Henry Purcell – Dido & Aeneas (Part 2)

June 11, 2009

Purcell, Dido & Aeneas. Guillemette Laurens, Jill Feldman, Philippe Cantor. Les Arts florissants. Willam Christie. Harmonia Mundi, 905173. 1986.

Score of the arioso-lament from the online Walter Icking Music Archive, copyright Les Editions Outremontaises 2006.

Work-in-progress… more random thoughts on the instrumental, vocal and production aspects of D&A. The more I consider the work, the happier I am about the decision to use Yvonne Kenny and Antony Walker. Kenny will bring so much gravitas and soul to the part (brilliant in Streetcar) and Walker (brilliant in David & Jonathon) so much instrumental colour and immaculate use of tempi. I can scarcely add anything to the excellent overview provided by Jean-Francois Labie in his liner notes for the Christie recording, but blogging is after all the art of excessively, superfluous personal rambling…

* Approach. Surely one starts with the climactic final arioso/lament/chorus and ‘works backwards’. From that, one surely works on those aspects of Dido, Aeneas and Belinda leading to that denouement. Unlike other operas, this is so unbelievably short and brief, everything has to be compressed and distilled. From the very first aria, it’s off-and-away. Once that ‘line’ is established, then it’s a matter of adding the contrasting elements – the sailors, witches. Ultimately there’s just D & A, with Belinda off to one side and the rest is relief, sometimes comic sometimes scarey, from the utter tragedy and waste of it all.

* Instrumentation and instrumental writing. For me one of the most haunting moments of the Wm Christie recording is the use of the violone to introduce the ground bass, between the end of the arioso and the lament. No harpsichord, no viol, just this brooding  call of death from the depths. The Christie band by the way is made up of 4 premiers violons, three seconds violons, two violas, two celli, a bass gamba, violone and maestro Christie on harpsichords. No theorbo or lute. Vital in the mix are the inner parts for second violins and violas; they illuminate Purcell’s harmonic movement in a particularly strong way (especially – again – in the final scene, but for example also in the Witches’ scene). First violins and bass set up the harmonic parameters of course, but the inner sound and contrasting rhythms drive things forward. I suspect Christie uses strong gamba-violone colour in the Second Woman’s aria in II:2 to convey the agitato underpinning the references to hunting Diana/Actaeon.  Antony Walker and the orchestra will have their work cut out for them in the ever-changing rhythms and character of Act III’s Witches’ Dance; I imagine once he’s got through this okay, he knows everyone’s adequately ‘prepped’, alert and keen, for the final scene (and I must revisit Marc-Antoine Charpentier’s Actaeon). In the last nine bars of the Lament where instruments alone feature, I sense much has been in the opening statement of the gamba, with other strings following in the fugal motif. I particularly like Christie’s use of rallentando in the closing bars of the entire work – it is very much a ‘final statement’, “closing-off” the work in its entirety, that’s to say, the work doesn’t peter out to nothing at all.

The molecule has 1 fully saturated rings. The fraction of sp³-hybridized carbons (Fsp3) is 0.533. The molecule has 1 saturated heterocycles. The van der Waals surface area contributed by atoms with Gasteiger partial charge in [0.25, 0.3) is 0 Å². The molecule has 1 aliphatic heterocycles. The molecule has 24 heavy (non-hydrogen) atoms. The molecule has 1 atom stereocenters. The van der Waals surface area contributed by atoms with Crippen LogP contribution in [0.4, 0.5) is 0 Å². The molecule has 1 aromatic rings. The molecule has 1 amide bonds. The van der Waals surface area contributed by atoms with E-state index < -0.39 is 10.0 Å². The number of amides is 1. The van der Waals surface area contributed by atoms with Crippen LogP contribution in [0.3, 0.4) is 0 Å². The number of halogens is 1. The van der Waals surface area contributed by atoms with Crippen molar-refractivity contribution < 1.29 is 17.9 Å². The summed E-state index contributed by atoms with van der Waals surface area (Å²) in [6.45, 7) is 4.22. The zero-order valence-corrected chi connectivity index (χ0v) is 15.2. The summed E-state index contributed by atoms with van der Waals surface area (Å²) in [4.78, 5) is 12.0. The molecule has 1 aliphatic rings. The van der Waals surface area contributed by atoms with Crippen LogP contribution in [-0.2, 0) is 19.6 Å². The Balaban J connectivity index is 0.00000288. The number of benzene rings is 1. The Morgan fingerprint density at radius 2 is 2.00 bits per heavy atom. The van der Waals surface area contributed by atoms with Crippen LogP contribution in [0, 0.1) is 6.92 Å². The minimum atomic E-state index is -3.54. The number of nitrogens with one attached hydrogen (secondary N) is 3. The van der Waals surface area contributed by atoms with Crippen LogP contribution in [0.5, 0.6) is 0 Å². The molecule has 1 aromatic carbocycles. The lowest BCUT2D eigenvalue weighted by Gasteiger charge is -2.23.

* Vocal ornament. In working from the arioso-lament backwards, I notice soprano, Guillemette Laurens, sticks to the ornaments of the score almost entirely. Given it’s a Christie recording, you expect complete dedication to the score as writ. You never get the sense that the ornamentation is present of course, it’s so transparent and intrinsic. The use of an A natural in bar 3 of the lament is a marvellous revelation to me having grown up with the recording by Los Angeles, I think having stuck to the A flat of the previous bar.

Ornament is again rich but elegant in Belinda’s ‘Thanks to these lovesome vales’, adding layers of depth to her character, it seems to me, contributing to her perceptiveness and intelligence, a true confidante and no dull servant. I like the way the Chorus, in reprising this particular aria, uses slurs to underline their agreement of her sentiments.

* Vocal characterisation. In the Christie recording, much is made of the ‘piratical’ accents in the echo aria. The singers are ‘actively’ involved; this is not a bunch of reflections by a sober chorus. The sneeryness is chilling. Piratical accents are strong in Act III and all this will have resonance with the current Sydney audience against the backdrop of the current film mania (and Opera Australia’s own amazing productions of Gilbert & Sullivan). Good luck to the sorceress and witches – that knife-edge balance between clear enunciation, characterisation and emphasis in the indvidual syllables and words must he devilish: to carry this off must be no easy thing!

* Characterisation. The ABC Book Show on television this week featured cads and bounders in literature and this got my thinking about Aeneas-as-bounder. Though for me he’s more a cad. Bounder for me is blithe decamping-with-intent; caddery is closer to the Valmont of Liaisons Dangereuses. Discussion among the literateurs ranged around the deliberateness of the ‘caddery’, the propensity for planning-and-scheming, the cruelty of a Valmont, outward civilised-inwardly not, etc. Is he just not-that-much-into-her? Purcell and his colleagues at court must have seen their fair share of ambition vs honour. The pyschology of the rejection and Aeneas’ sudden change of thought -and Dido’s resolve at the point of rejection to end her life – is a masterstroke. Unfortunately it’s all too much over in a flash and melts into the ‘Great minds’ Chorus – perhaps a live performance can play with the silences and gaps between the soloists and this chorus for fuller dramatic effect.

More as I go. I realise I’ve entirely overlooked Aeneas so far…

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